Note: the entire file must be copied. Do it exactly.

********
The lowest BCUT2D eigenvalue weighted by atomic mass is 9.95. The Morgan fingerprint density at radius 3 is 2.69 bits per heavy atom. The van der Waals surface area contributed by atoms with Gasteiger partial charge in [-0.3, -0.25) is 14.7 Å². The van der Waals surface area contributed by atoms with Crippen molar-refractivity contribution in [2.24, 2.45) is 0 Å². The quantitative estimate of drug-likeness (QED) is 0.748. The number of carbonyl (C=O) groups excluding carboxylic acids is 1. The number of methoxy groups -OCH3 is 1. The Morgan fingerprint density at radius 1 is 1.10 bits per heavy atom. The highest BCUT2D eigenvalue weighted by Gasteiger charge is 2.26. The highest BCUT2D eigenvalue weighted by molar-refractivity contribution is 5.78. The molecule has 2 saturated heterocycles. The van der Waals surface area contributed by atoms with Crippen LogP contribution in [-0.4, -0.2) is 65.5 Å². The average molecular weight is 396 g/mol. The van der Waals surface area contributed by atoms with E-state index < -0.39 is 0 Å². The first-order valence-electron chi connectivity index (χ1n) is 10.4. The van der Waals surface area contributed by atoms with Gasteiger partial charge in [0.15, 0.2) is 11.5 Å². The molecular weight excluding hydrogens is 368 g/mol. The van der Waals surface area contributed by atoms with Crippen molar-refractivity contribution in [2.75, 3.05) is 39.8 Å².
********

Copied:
The lowest BCUT2D eigenvalue weighted by atomic mass is 9.95. The Morgan fingerprint density at radius 3 is 2.69 bits per heavy atom. The van der Waals surface area contributed by atoms with Gasteiger partial charge in [-0.3, -0.25) is 14.7 Å². The van der Waals surface area contributed by atoms with Crippen molar-refractivity contribution in [2.24, 2.45) is 0 Å². The quantitative estimate of drug-likeness (QED) is 0.748. The number of carbonyl (C=O) groups excluding carboxylic acids is 1. The number of methoxy groups -OCH3 is 1. The Morgan fingerprint density at radius 1 is 1.10 bits per heavy atom. The highest BCUT2D eigenvalue weighted by Gasteiger charge is 2.26. The highest BCUT2D eigenvalue weighted by molar-refractivity contribution is 5.78. The molecule has 2 saturated heterocycles. The van der Waals surface area contributed by atoms with Crippen LogP contribution in [-0.4, -0.2) is 65.5 Å². The average molecular weight is 396 g/mol. The van der Waals surface area contributed by atoms with E-state index < -0.39 is 0 Å². The first-order valence-electron chi connectivity index (χ1n) is 10.4. The van der Waals surface area contributed by atoms with Gasteiger partial charge in [0.15, 0.2) is 11.5 Å². The molecular weight excluding hydrogens is 368 g/mol. The van der Waals surface area contributed by atoms with Crippen molar-refractivity contribution in [2.75, 3.05) is 39.8 Å².